So although I fail the MinecraftEDU teacher practice mission, I am thoroughly excited that my students will be able to create a Giver community based on the details of the book, working as a team to create the world of a “Nine.” And my students are thrilled, and that’s just the first task. The creators have developed modules that will require critical thinking, communication, collaboration, and problem-solving based on evidence from the book to meet Common Core State Standards. Students take screenshots of their work in MineCraftEDU GiverCraft and upload them to a private wiki to explain their evidence. This is awesome.

I succeed at being willing to let go of the control and allow students to take the lead. I’m the guide. I’ve done this with other tech platforms, such as BitStrips for Schools. I create the activities, and students learn the tool that demonstrates their understanding.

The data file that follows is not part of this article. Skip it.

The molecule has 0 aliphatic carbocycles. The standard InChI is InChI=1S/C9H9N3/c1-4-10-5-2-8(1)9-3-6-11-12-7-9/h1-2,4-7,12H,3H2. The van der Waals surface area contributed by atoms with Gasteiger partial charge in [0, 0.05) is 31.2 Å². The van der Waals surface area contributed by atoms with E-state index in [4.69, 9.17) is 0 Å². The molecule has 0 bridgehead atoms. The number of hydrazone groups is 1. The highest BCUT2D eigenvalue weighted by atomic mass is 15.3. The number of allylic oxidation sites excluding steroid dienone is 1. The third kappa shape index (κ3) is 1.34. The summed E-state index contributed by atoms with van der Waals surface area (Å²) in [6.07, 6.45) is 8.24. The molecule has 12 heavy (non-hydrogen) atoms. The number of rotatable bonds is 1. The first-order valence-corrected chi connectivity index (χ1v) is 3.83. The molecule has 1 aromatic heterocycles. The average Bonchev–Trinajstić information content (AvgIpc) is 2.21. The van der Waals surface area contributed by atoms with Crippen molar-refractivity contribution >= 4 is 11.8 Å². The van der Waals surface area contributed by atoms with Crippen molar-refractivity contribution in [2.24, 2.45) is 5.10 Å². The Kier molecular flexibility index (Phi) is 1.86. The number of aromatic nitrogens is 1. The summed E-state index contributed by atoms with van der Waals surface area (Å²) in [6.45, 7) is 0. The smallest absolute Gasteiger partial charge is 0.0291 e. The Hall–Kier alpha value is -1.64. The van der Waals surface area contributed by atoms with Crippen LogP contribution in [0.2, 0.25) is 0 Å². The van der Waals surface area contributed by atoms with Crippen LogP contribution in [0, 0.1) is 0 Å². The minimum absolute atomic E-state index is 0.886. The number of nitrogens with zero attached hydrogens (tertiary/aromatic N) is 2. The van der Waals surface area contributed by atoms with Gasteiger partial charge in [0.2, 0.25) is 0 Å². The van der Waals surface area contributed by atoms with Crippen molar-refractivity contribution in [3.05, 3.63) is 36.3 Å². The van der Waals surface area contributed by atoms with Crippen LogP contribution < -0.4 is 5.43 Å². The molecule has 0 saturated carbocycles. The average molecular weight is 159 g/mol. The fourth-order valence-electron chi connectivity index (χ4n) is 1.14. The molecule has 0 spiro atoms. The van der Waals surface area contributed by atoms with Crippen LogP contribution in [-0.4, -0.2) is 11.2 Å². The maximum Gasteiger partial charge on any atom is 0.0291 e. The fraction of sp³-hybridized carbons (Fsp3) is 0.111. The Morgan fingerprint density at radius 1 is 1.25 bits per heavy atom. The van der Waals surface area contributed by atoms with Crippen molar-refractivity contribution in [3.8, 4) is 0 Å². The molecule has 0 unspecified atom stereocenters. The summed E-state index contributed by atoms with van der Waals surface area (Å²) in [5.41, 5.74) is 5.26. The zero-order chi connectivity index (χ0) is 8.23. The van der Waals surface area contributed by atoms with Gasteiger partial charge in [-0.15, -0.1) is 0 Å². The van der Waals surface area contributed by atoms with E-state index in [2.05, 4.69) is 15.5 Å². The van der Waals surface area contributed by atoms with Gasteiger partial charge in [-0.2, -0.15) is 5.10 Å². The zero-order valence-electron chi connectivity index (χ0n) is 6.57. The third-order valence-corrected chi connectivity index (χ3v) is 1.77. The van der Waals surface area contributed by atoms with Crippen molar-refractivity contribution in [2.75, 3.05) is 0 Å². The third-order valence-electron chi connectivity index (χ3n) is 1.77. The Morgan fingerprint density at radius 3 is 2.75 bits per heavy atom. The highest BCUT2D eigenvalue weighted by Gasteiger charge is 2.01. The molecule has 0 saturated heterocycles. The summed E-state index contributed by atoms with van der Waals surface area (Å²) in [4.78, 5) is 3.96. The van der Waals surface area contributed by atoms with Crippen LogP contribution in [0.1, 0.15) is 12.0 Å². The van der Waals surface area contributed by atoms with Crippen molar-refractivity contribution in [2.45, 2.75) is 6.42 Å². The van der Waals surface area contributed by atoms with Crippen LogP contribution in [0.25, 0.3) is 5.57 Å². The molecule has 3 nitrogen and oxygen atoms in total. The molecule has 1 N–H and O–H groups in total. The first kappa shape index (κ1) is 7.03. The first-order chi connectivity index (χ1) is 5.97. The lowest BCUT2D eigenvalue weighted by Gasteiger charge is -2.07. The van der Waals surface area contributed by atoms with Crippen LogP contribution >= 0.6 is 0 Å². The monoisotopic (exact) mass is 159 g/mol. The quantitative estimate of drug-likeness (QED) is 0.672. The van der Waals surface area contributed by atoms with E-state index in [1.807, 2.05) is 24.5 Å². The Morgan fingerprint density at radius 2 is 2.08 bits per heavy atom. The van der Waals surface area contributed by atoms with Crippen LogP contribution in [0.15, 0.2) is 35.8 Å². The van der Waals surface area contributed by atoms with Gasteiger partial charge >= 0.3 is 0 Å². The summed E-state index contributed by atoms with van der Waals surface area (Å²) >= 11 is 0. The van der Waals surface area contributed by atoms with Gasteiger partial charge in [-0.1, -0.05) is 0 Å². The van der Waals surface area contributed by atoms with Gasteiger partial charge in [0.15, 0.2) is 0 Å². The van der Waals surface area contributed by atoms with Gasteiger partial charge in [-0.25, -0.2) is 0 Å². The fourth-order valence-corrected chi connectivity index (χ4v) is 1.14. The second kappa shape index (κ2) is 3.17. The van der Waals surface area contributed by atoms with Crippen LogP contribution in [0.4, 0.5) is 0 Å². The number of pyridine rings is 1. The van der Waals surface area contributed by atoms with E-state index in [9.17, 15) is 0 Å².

What do I mean by tipping the balance to student control? With our invitation, we had only two weeks to read the novel — and even then we had obstacles – my training days, sports, testing. We didn’t think we’d make it, but we will. Tomorrow we finish the book in time to start the game.

The control I tossed to the kids. Instead of worksheets and teacher guides, I handed the kids Post-It Notes. We knew we needed to understand the meaning of the book with evidence to support our ideas. So students listened to the story and added notes to the areas they thought were important. We’d stop and they would share  and discuss the story: its characters, its plot, its setting, its community, its rules, its world. Their ideas. Their analysis. Not my preconceived ideas. They took notes — on their own in their journals to remember the details of this “same and mean” world, as they summarized. This they do willingly, thoughtfully, even as usually struggling readers. I’m impressed.